Gazette Letters: 08/01/15

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Have your say

Loganair’s stance on refusing full refunds to passengers who were unable to travel by air and were instead offered ferry and bus tickets is one the airline should consider looking at again.

The airline makes good business from the Western Isles where the airlink is a lifeline to the mainland.

I expect the small print in bookings will dissolve the airline of a legal obligation to refund passengers who did take up their alternative transport offer, but simply put, they should be looking to compensate travellers more.

In addition to being hit in the pocket many travellers were forced to make a much longer journey and some even missed connecting flights at the other end.

Another point of concern should be the inadequacy of the second runway where payload weight restrictions meant flight numbers were hugely restricted.

At a time when transport links from the island are becoming ever more important having a suitable secondary runway should be a matter of priority for the Western Isles.

Editor

Airport chaos

Having travelled through many airports over a number years and more lately through Stornoway, the recent debacle at Stornoway airport has caused me to put pen to paper.

First, Stornoway airport is minuscule in size, yet its security is insane if not bonkers. Passengers are reduced to chattels to be humiliated almost to the point of being stripped searched like criminals.

Second, airport staff seem unable to provide basic information no matter how politely they are asked.

Third, Loganair seem to be wholly incompetent as evidenced by recent events. A small plane is blown to one side on a runway and chaos results. In this 21st century we have the ludicrous situation of a mere five to seven passengers being allowed to board flights.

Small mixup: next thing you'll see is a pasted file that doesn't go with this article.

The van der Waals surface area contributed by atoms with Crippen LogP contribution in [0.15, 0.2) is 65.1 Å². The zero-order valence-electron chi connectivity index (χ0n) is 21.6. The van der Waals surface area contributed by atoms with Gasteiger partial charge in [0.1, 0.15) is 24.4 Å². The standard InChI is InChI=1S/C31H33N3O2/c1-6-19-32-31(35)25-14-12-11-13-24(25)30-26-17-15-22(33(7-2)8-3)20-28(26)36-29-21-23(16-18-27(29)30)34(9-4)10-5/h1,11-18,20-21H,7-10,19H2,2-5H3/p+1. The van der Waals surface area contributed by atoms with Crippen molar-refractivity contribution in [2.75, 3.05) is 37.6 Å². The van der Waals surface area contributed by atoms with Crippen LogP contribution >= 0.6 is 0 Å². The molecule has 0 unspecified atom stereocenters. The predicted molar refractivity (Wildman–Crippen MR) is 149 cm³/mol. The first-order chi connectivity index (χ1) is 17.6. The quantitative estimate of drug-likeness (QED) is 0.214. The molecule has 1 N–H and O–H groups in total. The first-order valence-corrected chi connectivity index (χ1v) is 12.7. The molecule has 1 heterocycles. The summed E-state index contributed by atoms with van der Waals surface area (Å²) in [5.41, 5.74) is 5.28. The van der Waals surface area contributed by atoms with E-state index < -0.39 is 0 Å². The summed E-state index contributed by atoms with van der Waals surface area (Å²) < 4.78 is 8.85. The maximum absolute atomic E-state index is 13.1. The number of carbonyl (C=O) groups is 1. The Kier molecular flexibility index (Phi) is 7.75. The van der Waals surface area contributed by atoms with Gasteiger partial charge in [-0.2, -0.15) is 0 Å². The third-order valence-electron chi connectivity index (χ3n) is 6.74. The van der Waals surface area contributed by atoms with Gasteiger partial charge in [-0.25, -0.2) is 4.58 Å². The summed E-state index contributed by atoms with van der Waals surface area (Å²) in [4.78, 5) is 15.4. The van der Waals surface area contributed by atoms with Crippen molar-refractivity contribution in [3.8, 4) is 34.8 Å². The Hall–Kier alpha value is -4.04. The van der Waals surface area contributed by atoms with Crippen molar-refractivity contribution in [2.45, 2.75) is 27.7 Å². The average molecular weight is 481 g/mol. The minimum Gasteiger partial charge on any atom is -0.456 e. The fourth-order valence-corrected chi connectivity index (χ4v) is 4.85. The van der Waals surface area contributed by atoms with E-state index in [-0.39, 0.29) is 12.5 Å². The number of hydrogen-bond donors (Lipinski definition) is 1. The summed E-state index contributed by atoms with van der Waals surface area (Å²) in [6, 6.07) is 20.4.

The rest are shoved off to board a ship without help, sympathy, assistance and little by way of compensation.

Fourth, despite all the claims of looking after the islands, why has Stornoway only got one decent runway while the other is useless hence the shambles over getting passengers onboard aircraft?

In short, Lewis people are treated with contempt and indifference by airport authorities and airline.

Politicians are constantly bleating of Scotland’s progress, yet they too ignore Lewis. Roads, Internet connection, airport etc are equivalent to a third world country.

Since Labour and the SNP have been in charge for years it is painfully evident they have failed the islands and the islands don’t matter.

My advice to Island voters, next time vote anyone but SNP and Labour. Their record of failure is plain to see.

T. Kirkland

Ballyclare

Invest in economy

In the next month or so the Lochboisdale Regeneration Scheme started by Storas Uibhist more than a year back will come to its conclusion.

In the same time period Lochboisdale will be lucky if three of its existing retail businesses are still around.

The amount of money ploughed into the regeneration scheme has to be admired but its results have to call in to question the appropriate response to need and public funding.

The village of Lochboisdale has three retail businesses struggling to survive, a bank that has reduced its opening hours and a filling station that has been unable to sell fuel for several weeks so where exactly is the regeneration?

The more important question is, after squandering millions of pounds on a vanity project, what do the public authorities plan to do to actually invest in the economy, not just of Lochboisdale, but the whole of Uist and Barra that will provide useful jobs and keep people on the islands?